By Yoshifumi Takemoto
TOKYO, Oct 14 (Reuters) – Japan must compile another extra budget to have enough funding to boost economic growth and paying for disaster preparations, a ruling party lawmaker said on Wednesday.
Akira Amari, the head of the Liberal Democratic Party’s tax panel, said any new stimulus measures should shift focus to boosting economic growth from providing support for current conditions.
Amari, speaking during a group interview with media, also said large businesses heavily reliant on foreign tourism could expect to start facing capital shortages next year.
His remarks came after local media reported on Tuesday that Prime Minister Yoshihide Suga plans to order his government to compile extra stimulus measures as early as November, a move that would highlight the government’s resolve to return growth to levels last seen before the COVID-19 crisis.
Japan has already rolled out a combined $2.2 trillion in two stimulus packages in response to the health crisis, including cash payments to households and small business loans to help them withstand the blow to demand.
(Reporting by Yoshifumi Takemoto; Writing by Daniel Leussink; Editing by Clarence Fernandez and Gerry Doyle)
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NEW DELHI—With India facing an economic crisis brought on by the coronavirus pandemic, Prime Minister Narendra Modi is looking to deregulation as the cure.
The changes pushed through in recent weeks by his Bharatiya Janata Party, affecting everything from factory floors to farming, have so far led to more confusion than acclaim, but economists say the economic overhaul could ultimately improve India’s troubled growth prospects.
“The reforms are in the right direction. They are bold steps,” said Ashok Gulati, an Indian agricultural economist and professor at the Indian Council for Research on International Economic Relations.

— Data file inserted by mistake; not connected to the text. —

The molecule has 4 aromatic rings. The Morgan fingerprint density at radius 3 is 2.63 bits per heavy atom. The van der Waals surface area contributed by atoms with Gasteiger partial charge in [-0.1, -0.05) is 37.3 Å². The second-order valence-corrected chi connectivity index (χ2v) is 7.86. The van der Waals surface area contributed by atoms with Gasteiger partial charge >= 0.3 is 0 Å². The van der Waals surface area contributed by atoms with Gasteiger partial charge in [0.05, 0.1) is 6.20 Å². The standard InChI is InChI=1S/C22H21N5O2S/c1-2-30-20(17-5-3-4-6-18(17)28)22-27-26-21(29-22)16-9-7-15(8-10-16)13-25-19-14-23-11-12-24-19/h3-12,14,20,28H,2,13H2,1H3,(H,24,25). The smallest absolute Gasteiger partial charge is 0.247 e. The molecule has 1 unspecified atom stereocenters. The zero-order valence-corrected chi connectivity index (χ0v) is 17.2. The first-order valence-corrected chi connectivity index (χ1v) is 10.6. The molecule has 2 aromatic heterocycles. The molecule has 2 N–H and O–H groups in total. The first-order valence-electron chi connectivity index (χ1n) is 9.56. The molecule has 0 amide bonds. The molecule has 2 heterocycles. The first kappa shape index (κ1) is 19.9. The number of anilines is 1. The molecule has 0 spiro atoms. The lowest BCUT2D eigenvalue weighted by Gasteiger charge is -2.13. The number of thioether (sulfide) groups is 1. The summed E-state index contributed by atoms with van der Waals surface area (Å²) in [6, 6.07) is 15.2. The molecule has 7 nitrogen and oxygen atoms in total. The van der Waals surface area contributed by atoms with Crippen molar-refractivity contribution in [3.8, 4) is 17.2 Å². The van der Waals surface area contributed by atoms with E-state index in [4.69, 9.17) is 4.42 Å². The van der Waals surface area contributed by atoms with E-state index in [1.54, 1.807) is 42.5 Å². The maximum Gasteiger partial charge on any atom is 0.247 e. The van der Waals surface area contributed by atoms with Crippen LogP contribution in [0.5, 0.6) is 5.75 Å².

India’s economic growth was slowing alarmingly even before the pandemic abruptly threw it into reverse, starting in March. In the months that followed, the economy contracted by almost one-quarter, the sharpest blow suffered by any of the world’s largest economies during the coronavirus-induced downturns.
The poor have been particularly hard hit, as workers who had migrated to cities to support families in rural areas returned home when those jobs disappeared. With many returning to farming, they now depend more than ever on India’s heavily regulated agricultural economy.
Mr. Modi, whose government’s perilous financial state has left few options for addressing the crisis, pushed through a grab bag of dramatic regulatory changes last month with little warning and no debate in Parliament. In a voice vote—obscured by technical glitches with the public broadcast of the proceeding that made it difficult to determine which parliamentarians actually supported the measures—the BJP passed a flurry of politically difficult changes.
In a single swoop, it dismantled a longstanding regulatory system that forced farmers to sell most of their crops through government-approved wholesale markets dominated by traders and middlemen instead of directly to consumers or food processors.
Then the BJP passed a series of new labor measures that increased the number
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